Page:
On the positive side, some HDCDs do sound excellent when played as HDCD and still sound good when played as a normal CD. And some discs – e.g. Don Juan’s Reckless Daughter – do sound better to my ears when played as an HDCD than as a CD. However I can’t help feeling that it might have sounded just as good if it had simply been mastered onto CD at a slightly lower level so that the peaks hadn’t needed to be HDCD squashed to fit. That way the sound would have been available to a wider audience to appreciate. As it is, people who play the disc on a normal Audio CD player may simply find the sound has been degraded by the peak compression they get as a side-effect of the way the HDCD process has been applied. Particularly unfortunate if examining the outside of the box before purchase gives the buyer no sign that a disc isn’t a normal CD. As it is, those who can play HDCD may welcome the disc if they realise what it is. But those who without an HDCD player might need to be more cautious.
In some other cases the HDCD seems to add little, at the expense of producing some peak compression for those listening as a CD. And the existence of HDCD may also expose us all to oddities like discs that say they are an HDCD, but then don’t decode as one, due, perhaps, to errors and oversights by those making the disc.
In practice this seems to be something we’d have to assess case-by-case as a decision based on a mix of how well the particular HDCD was mastered, and what the balance of advantage for HDCD replay versus impact on CD replay will be. The problem being how any buyer would know any of this in advance...
On a more basic level there are some more hard-to-answer questions. Is an HDCD really ‘compatible’ with Audio CD? For me the answer would be that it depends on how heavily features like peak soft limiting and employed. However given that I found that the increases in dynamic range were all far less than the 24dB implied by the claim of 4 bits improvement. And that for most rock/pop music the low-level gain extensions would hardly ever be used... Is the game worth the candle give the possible effect when most people only have normal CD players? In practice, for much popular music you could probably only approach even 6dB (i.e. just 1 bit) of range extension by making a disc that sounds distinctly compressed when played on a normal CD player. A bargain made even odder by having control codes added to the least significant bits, reducing the range in the process!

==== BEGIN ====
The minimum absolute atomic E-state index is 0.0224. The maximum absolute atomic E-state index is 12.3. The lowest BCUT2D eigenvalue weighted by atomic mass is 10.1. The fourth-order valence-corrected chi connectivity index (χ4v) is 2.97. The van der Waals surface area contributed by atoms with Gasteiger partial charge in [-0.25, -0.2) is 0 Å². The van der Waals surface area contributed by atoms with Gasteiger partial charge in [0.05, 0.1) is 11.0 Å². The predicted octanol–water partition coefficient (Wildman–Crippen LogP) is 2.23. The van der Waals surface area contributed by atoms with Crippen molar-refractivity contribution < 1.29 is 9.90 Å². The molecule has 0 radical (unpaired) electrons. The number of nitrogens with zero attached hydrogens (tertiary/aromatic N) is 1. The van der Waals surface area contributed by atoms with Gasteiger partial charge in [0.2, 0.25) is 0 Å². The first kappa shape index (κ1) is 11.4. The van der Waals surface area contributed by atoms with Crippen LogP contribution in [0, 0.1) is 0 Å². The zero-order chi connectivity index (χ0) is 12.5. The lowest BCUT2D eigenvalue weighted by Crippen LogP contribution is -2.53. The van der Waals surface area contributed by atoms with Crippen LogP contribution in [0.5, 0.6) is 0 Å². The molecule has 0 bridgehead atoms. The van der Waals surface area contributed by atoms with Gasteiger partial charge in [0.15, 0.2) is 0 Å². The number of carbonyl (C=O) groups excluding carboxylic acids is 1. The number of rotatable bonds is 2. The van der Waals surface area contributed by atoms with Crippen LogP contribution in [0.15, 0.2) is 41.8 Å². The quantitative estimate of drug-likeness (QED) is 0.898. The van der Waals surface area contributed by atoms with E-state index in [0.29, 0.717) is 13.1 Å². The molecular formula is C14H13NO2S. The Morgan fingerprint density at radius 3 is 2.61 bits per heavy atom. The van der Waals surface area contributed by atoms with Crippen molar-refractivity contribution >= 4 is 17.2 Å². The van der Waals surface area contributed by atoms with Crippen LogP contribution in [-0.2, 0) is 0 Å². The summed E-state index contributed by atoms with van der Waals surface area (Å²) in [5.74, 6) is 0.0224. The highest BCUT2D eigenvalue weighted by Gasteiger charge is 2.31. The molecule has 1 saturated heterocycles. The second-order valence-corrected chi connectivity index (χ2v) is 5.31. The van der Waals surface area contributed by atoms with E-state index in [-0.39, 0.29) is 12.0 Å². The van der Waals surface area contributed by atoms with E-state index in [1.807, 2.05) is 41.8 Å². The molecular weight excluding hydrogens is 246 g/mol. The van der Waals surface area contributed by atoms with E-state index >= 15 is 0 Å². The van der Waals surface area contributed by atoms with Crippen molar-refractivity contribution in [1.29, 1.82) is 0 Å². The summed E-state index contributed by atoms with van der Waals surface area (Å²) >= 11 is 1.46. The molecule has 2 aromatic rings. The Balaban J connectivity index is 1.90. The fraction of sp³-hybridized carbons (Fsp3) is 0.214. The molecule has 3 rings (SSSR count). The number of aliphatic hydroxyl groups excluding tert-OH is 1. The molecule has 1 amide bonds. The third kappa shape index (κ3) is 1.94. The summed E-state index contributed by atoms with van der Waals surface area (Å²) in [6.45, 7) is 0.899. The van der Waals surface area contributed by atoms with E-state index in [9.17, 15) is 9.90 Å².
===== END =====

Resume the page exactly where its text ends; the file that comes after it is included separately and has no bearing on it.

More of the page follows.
If every maker of Audio CDs and players had adopted HDCD the situation might have been different. Then there would be no concern that most people have a non-HDCD player and might get a degraded result. But that isn’t the situation we have reached. Instead we have people moving to downloading files and bypassing CD entirely. If Audio CD is a weak link, then people have found better ways to get around it.
Beyond that is an even more fundamental question. Since HDCD is now a rarity and most audiophiles are tending to move to ‘high resolution’ files, is the entire idea outmoded? It never really caught on in the first place. Its status may matter most to those people who have a small collection of HDCDs who wish to go on being able to hear them as HDCD in the future. New high-quality HDCD players are scarce. And the main patents will lapse in a few years. Alas, since many vital details of how the full system works seem to be ‘commercial in confidence’ that may mean playing discs in the future may become even more of a problem.
And when considering patents, another question springs to mind. In the July 2012 issue of Hi Fi News magazine (on page 99) Keith Howard relates an interesting story. This is about Ed Meitner’s patent for ‘adaptive filters’. Apparently no-one reached any agreements with him about using his idea that the filter used when recording or playing digital material should change according to the nature of the material. However his idea strikes me as pretty similar to the idea that HDCD might include a choice of filters that change according to the material. Has HDCD in practice ever actually used this, as claimed in the main HDCD patent and paper? If so, why no agreement with Ed Meitner? Or has it never actually been used – perhaps because it might require such an arrangement? I have no idea. Once again this seems to be an issue that isn’t clarified by the public information I have been able to find.
Which I must admit sets me wondering? Are the HDCD patents actually valid? It can be argued that they lack the required details that a patent should contain to be valid. And there have been various cases where a patent has been challenged successfully in court. But who would bother now to contest this or be able to ensure that the necessary details are made public so that anyone who owns HDCDs can play them once the patents lapse?
On all the above, I guess you have to pay yer money and take yer chance. And hope that what you choose is what you think it is!